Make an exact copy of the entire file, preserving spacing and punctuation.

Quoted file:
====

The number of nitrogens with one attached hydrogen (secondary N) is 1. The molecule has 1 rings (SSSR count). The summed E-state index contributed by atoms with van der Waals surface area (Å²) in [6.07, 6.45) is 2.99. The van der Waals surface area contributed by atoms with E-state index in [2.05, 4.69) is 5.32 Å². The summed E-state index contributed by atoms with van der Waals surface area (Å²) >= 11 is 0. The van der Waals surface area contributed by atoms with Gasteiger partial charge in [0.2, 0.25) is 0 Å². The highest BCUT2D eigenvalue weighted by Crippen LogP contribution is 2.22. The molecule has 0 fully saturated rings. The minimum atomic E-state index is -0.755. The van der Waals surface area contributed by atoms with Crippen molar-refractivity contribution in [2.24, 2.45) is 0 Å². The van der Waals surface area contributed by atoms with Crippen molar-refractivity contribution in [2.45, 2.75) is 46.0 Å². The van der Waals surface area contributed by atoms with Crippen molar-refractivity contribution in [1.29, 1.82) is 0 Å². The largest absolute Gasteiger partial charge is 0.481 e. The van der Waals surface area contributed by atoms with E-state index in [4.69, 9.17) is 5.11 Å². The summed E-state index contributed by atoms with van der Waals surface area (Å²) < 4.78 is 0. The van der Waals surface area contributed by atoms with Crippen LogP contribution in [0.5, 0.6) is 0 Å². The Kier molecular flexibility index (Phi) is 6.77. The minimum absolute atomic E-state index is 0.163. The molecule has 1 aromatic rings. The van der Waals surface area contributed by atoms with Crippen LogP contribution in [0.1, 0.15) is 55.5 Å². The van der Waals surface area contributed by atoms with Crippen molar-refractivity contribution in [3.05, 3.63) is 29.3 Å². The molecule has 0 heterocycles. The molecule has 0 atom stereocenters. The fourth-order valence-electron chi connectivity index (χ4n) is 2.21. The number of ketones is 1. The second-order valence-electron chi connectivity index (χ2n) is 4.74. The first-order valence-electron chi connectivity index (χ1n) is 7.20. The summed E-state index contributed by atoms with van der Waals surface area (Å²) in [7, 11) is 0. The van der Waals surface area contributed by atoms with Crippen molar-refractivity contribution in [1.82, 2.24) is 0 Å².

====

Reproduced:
The number of nitrogens with one attached hydrogen (secondary N) is 1. The molecule has 1 rings (SSSR count). The summed E-state index contributed by atoms with van der Waals surface area (Å²) in [6.07, 6.45) is 2.99. The van der Waals surface area contributed by atoms with E-state index in [2.05, 4.69) is 5.32 Å². The summed E-state index contributed by atoms with van der Waals surface area (Å²) >= 11 is 0. The van der Waals surface area contributed by atoms with Gasteiger partial charge in [0.2, 0.25) is 0 Å². The highest BCUT2D eigenvalue weighted by Crippen LogP contribution is 2.22. The molecule has 0 fully saturated rings. The minimum atomic E-state index is -0.755. The van der Waals surface area contributed by atoms with Crippen molar-refractivity contribution in [2.24, 2.45) is 0 Å². The van der Waals surface area contributed by atoms with Crippen molar-refractivity contribution in [2.45, 2.75) is 46.0 Å². The van der Waals surface area contributed by atoms with Crippen molar-refractivity contribution in [1.29, 1.82) is 0 Å². The largest absolute Gasteiger partial charge is 0.481 e. The van der Waals surface area contributed by atoms with E-state index in [4.69, 9.17) is 5.11 Å². The summed E-state index contributed by atoms with van der Waals surface area (Å²) < 4.78 is 0. The van der Waals surface area contributed by atoms with Crippen LogP contribution in [0.5, 0.6) is 0 Å². The Kier molecular flexibility index (Phi) is 6.77. The minimum absolute atomic E-state index is 0.163. The molecule has 1 aromatic rings. The van der Waals surface area contributed by atoms with Crippen LogP contribution in [0.1, 0.15) is 55.5 Å². The van der Waals surface area contributed by atoms with Crippen molar-refractivity contribution in [3.05, 3.63) is 29.3 Å². The molecule has 0 heterocycles. The molecule has 0 atom stereocenters. The fourth-order valence-electron chi connectivity index (χ4n) is 2.21. The number of ketones is 1. The second-order valence-electron chi connectivity index (χ2n) is 4.74. The first-order valence-electron chi connectivity index (χ1n) is 7.20. The summed E-state index contributed by atoms with van der Waals surface area (Å²) in [7, 11) is 0. The van der Waals surface area contributed by atoms with Crippen molar-refractivity contribution in [1.82, 2.24) is 0 Å².